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12 stunning photos of people celebrating the summer solstice around the world

Revellers celebrate the Summer Solstice as the sun rises at Glastonbury Tor in Glastonbury, Britain, June 21, 2019Toby Melville / Reuters

  • The northern hemisphere has had its summer solstice — the longest day of the year.
  • The June solstice signals the arrival of summer and a gradual shortening of days. It is the point in the year when Earth's North Pole tilts furthest towards the sun.
  • In England, Stonehenge stone circle saw about ten thousand visitors for the solstice. It was also viewed across the northern hemisphere.
  • Visit INSIDER's homepage for more stories.

The northern hemisphere celebrated its summer solstice on June 21.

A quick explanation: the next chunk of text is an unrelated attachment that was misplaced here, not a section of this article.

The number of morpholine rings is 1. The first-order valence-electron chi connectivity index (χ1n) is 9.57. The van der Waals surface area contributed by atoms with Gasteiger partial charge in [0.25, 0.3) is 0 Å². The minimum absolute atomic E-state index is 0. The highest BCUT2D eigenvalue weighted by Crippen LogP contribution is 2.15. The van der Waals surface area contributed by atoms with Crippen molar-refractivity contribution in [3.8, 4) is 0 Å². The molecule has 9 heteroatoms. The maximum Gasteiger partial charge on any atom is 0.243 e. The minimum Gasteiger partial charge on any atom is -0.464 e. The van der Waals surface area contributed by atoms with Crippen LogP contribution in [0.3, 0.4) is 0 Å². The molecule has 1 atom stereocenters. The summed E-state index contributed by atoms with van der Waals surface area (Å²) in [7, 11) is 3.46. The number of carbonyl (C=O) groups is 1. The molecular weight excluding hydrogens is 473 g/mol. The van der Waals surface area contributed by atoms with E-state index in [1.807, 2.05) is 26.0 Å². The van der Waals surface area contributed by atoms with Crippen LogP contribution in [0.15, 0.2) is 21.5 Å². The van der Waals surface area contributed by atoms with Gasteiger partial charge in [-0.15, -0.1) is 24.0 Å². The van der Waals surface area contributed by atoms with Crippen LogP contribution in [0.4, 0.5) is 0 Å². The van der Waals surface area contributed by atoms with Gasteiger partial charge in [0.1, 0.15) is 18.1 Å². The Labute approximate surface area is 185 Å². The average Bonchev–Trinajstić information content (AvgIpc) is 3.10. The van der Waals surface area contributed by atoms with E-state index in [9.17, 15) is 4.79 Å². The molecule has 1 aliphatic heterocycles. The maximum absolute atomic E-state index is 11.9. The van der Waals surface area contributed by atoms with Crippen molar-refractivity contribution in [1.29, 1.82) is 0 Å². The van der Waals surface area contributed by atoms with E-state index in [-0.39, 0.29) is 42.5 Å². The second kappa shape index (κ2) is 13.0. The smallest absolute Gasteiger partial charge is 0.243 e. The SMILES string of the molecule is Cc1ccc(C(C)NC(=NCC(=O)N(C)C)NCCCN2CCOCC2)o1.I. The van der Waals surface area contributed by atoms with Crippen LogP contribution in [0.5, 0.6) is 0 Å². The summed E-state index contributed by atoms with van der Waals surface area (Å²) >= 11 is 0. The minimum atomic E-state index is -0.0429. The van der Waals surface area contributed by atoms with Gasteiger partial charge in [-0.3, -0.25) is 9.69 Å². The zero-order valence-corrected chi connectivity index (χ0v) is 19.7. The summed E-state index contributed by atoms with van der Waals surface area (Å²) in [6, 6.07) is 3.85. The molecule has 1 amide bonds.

For those living in the northern hemisphere, it is the longest day of the year. It also signals the end of spring and the beginning of summer.

From Stonehenge stone circle to Macedonia to Times Square, here are some stunning photos of revelers basking in the first rays of sunlight.

The solstice happened on Friday, June 21 at 11:54 AM Eastern time.

Michael Probst / AP

Solstice means "sun standing still" in Latin, referring to the fact the sun looks like it lingers at its highest point in the sky at midday on the summer solstice.

Source: NBC

Across the world, people gathered to witness the beginning of the northern hemisphere's longest day.

Toby Melville / Reuters

About ten thousand people gathered at Stonehenge to watch…

Hannah McKay / Reuters

It's thought that the tradition dates back thousands of years when Neolithic people created the stone formation to be a temple aligned to the sun.

Source: Metro News

See the rest of the story at Business Insider

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